June 15, 2012
I’ll be posting some thoughts (and hopefully updating them), as I study John 21 in the coming weeks. Here’s round one: Why does Jesus never use the name that he gave to Peter in the Gospel of John?
Jesus calls Peter Simon son of John once when he meets and names him Cephas and three times at his reinstatement in John 21. Why does Jesus never call Peter “Peter”?
May 11, 2011
I’ve been thinking recently about the creation of humanity (Genesis 1 and 2) with a couple questions stirring in my mind:
- Is our being created from dust similar or analogous to the waters swarming with swarms (Genesis 1:20) teeming with life?
- Twice God says, “Let the land produce…” (Genesis 1:11, 24)–are these to form the backdrop against which the “Let us make” by which humanity enters the narrative (Genesis 1:26)? Are they set as contrasting or synonymous pairs?
- Is there significance to the fact that we have been formed from another part of creation? Does Eve’s creation from within Adam also bear significance?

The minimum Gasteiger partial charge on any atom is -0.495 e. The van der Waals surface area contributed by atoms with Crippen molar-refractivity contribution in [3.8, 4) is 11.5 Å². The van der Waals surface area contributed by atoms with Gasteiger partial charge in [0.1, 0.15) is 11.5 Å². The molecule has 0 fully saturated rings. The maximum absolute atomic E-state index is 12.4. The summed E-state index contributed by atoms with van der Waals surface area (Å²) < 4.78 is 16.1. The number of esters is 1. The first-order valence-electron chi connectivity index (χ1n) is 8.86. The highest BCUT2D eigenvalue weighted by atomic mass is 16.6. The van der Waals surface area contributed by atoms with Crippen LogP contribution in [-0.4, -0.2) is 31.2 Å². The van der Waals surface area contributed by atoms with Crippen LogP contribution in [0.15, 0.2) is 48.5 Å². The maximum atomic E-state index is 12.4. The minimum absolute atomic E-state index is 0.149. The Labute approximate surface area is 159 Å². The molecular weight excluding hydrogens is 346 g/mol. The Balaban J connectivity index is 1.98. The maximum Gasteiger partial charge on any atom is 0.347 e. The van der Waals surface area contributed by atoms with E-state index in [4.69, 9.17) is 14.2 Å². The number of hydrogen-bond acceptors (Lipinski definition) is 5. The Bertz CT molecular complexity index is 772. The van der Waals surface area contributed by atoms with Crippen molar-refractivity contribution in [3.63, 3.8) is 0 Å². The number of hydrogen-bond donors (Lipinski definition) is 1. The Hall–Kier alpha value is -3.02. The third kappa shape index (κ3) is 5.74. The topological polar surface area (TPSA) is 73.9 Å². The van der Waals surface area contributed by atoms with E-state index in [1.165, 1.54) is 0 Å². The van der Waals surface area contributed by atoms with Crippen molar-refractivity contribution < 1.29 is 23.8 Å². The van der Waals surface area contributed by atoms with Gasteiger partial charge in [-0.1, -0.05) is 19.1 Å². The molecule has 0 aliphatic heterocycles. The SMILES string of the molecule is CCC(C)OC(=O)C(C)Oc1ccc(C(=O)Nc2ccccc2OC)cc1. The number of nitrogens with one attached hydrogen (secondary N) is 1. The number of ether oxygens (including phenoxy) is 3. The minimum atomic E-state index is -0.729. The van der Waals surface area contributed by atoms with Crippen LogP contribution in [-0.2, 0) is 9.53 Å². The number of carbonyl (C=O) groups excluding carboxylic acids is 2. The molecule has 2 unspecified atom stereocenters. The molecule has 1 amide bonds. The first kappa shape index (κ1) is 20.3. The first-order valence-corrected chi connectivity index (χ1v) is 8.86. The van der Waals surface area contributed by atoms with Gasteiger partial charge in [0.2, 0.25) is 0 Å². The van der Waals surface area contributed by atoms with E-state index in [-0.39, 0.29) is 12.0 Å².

- The animals also appear to have the breath of life in them (Genesis 1:30; 7:22)–is it really accurate for us to say that humanity is specially for humanity to be filled
Aside from sorting out a few questions related to the telling of humanity’s creation and the avenues we typically see as expressions of our uniqueness (i.e. formed from the dust, having life breathed into us), one thought in particular has stuck in my mind as something I’ve wanted to pass by you. Here it goes:
Is it possible that man is filled with the breath of life (rather than being spoken in to existence) as another expression of many’s function as God’s vice regent-stewards? In other words, does God refrain from creating man by a word so that man, newly enlivened by the breath of life, might expel that breath in words of our own as we multiply and fill the earth with God’s image and glory?
What do you think?
April 16, 2011
I Chronicles 11-II Chronicles 9 covers 80 years of kingly reign, split evenly between two kings. That’s nearly approaching glacial speeds. II Chronicles 10-28 on the other hand flies by. 12 kings, 270 years, 19 chapters. That’s fast. Kings are filling up chapters or even parts of chapters as the story speeds by. We’ve already seen how willing the Chroniclers is to shape the story using whatever narrative tools he deems necessary.